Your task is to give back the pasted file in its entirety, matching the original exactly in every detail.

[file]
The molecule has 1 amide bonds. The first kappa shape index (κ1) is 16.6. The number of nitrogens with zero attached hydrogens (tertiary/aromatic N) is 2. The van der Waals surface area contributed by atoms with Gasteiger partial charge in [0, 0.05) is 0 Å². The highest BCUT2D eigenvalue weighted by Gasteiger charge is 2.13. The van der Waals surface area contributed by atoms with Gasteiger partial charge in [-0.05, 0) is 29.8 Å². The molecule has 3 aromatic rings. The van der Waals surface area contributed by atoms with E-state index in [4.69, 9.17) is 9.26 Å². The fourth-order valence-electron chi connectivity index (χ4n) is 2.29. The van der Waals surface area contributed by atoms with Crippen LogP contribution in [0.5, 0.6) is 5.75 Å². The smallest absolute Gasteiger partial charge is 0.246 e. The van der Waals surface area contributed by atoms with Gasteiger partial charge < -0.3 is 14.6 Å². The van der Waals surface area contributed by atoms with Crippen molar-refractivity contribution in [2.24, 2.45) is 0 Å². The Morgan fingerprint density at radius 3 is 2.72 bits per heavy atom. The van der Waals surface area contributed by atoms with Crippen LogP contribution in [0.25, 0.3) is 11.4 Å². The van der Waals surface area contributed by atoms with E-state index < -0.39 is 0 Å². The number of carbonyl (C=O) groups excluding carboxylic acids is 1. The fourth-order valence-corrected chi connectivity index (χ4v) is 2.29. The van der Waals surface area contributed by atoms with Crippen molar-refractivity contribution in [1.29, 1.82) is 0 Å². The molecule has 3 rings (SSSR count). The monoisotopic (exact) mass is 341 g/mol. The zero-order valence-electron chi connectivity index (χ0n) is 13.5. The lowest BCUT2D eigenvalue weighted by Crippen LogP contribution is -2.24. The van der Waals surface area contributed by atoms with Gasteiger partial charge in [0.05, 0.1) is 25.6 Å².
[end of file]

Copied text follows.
The molecule has 1 amide bonds. The first kappa shape index (κ1) is 16.6. The number of nitrogens with zero attached hydrogens (tertiary/aromatic N) is 2. The van der Waals surface area contributed by atoms with Gasteiger partial charge in [0, 0.05) is 0 Å². The highest BCUT2D eigenvalue weighted by Gasteiger charge is 2.13. The van der Waals surface area contributed by atoms with Gasteiger partial charge in [-0.05, 0) is 29.8 Å². The molecule has 3 aromatic rings. The van der Waals surface area contributed by atoms with E-state index in [4.69, 9.17) is 9.26 Å². The fourth-order valence-electron chi connectivity index (χ4n) is 2.29. The van der Waals surface area contributed by atoms with Crippen LogP contribution in [0.5, 0.6) is 5.75 Å². The smallest absolute Gasteiger partial charge is 0.246 e. The van der Waals surface area contributed by atoms with Gasteiger partial charge < -0.3 is 14.6 Å². The van der Waals surface area contributed by atoms with Crippen molar-refractivity contribution in [2.24, 2.45) is 0 Å². The Morgan fingerprint density at radius 3 is 2.72 bits per heavy atom. The van der Waals surface area contributed by atoms with Crippen LogP contribution in [0.25, 0.3) is 11.4 Å². The van der Waals surface area contributed by atoms with E-state index < -0.39 is 0 Å². The number of carbonyl (C=O) groups excluding carboxylic acids is 1. The fourth-order valence-corrected chi connectivity index (χ4v) is 2.29. The van der Waals surface area contributed by atoms with Crippen molar-refractivity contribution in [1.29, 1.82) is 0 Å². The molecule has 3 rings (SSSR count). The monoisotopic (exact) mass is 341 g/mol. The zero-order valence-electron chi connectivity index (χ0n) is 13.5. The lowest BCUT2D eigenvalue weighted by Crippen LogP contribution is -2.24. The van der Waals surface area contributed by atoms with Gasteiger partial charge in [0.05, 0.1) is 25.6 Å².